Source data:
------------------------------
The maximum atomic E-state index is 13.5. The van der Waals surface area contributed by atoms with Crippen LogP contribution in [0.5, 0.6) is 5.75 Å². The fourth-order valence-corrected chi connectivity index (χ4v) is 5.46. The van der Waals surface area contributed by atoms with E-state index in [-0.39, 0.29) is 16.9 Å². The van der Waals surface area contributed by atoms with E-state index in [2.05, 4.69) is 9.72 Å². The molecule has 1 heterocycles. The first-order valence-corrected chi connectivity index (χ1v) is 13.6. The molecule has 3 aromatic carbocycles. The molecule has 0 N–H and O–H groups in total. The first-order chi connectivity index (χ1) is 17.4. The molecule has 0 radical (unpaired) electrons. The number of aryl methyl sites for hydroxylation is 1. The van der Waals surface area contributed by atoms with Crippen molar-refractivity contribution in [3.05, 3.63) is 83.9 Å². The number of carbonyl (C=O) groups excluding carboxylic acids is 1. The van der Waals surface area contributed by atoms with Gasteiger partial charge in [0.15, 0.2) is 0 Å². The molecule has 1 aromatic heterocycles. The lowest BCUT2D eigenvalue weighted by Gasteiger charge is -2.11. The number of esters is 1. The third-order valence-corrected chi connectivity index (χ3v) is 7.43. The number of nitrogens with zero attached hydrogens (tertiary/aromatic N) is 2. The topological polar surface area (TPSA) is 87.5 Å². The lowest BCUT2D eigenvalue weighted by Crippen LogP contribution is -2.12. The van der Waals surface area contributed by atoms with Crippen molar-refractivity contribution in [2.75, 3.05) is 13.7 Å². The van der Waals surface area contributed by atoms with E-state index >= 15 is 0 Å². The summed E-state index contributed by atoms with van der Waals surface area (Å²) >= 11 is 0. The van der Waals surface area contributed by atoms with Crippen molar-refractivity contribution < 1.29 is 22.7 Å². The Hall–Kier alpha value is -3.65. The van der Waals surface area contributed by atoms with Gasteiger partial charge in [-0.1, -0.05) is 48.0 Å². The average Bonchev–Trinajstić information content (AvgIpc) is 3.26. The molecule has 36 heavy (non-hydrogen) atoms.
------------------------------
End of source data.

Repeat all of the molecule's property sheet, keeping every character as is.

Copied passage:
The maximum atomic E-state index is 13.5. The van der Waals surface area contributed by atoms with Crippen LogP contribution in [0.5, 0.6) is 5.75 Å². The fourth-order valence-corrected chi connectivity index (χ4v) is 5.46. The van der Waals surface area contributed by atoms with E-state index in [-0.39, 0.29) is 16.9 Å². The van der Waals surface area contributed by atoms with E-state index in [2.05, 4.69) is 9.72 Å². The molecule has 1 heterocycles. The first-order valence-corrected chi connectivity index (χ1v) is 13.6. The molecule has 3 aromatic carbocycles. The molecule has 0 N–H and O–H groups in total. The first-order chi connectivity index (χ1) is 17.4. The molecule has 0 radical (unpaired) electrons. The number of aryl methyl sites for hydroxylation is 1. The van der Waals surface area contributed by atoms with Crippen molar-refractivity contribution in [3.05, 3.63) is 83.9 Å². The number of carbonyl (C=O) groups excluding carboxylic acids is 1. The van der Waals surface area contributed by atoms with Gasteiger partial charge in [0.15, 0.2) is 0 Å². The molecule has 1 aromatic heterocycles. The lowest BCUT2D eigenvalue weighted by Gasteiger charge is -2.11. The number of esters is 1. The third-order valence-corrected chi connectivity index (χ3v) is 7.43. The number of nitrogens with zero attached hydrogens (tertiary/aromatic N) is 2. The topological polar surface area (TPSA) is 87.5 Å². The lowest BCUT2D eigenvalue weighted by Crippen LogP contribution is -2.12. The van der Waals surface area contributed by atoms with Crippen molar-refractivity contribution in [2.75, 3.05) is 13.7 Å². The van der Waals surface area contributed by atoms with E-state index >= 15 is 0 Å². The summed E-state index contributed by atoms with van der Waals surface area (Å²) >= 11 is 0. The van der Waals surface area contributed by atoms with Crippen molar-refractivity contribution < 1.29 is 22.7 Å². The Hall–Kier alpha value is -3.65. The van der Waals surface area contributed by atoms with Gasteiger partial charge in [-0.1, -0.05) is 48.0 Å². The average Bonchev–Trinajstić information content (AvgIpc) is 3.26. The molecule has 36 heavy (non-hydrogen) atoms.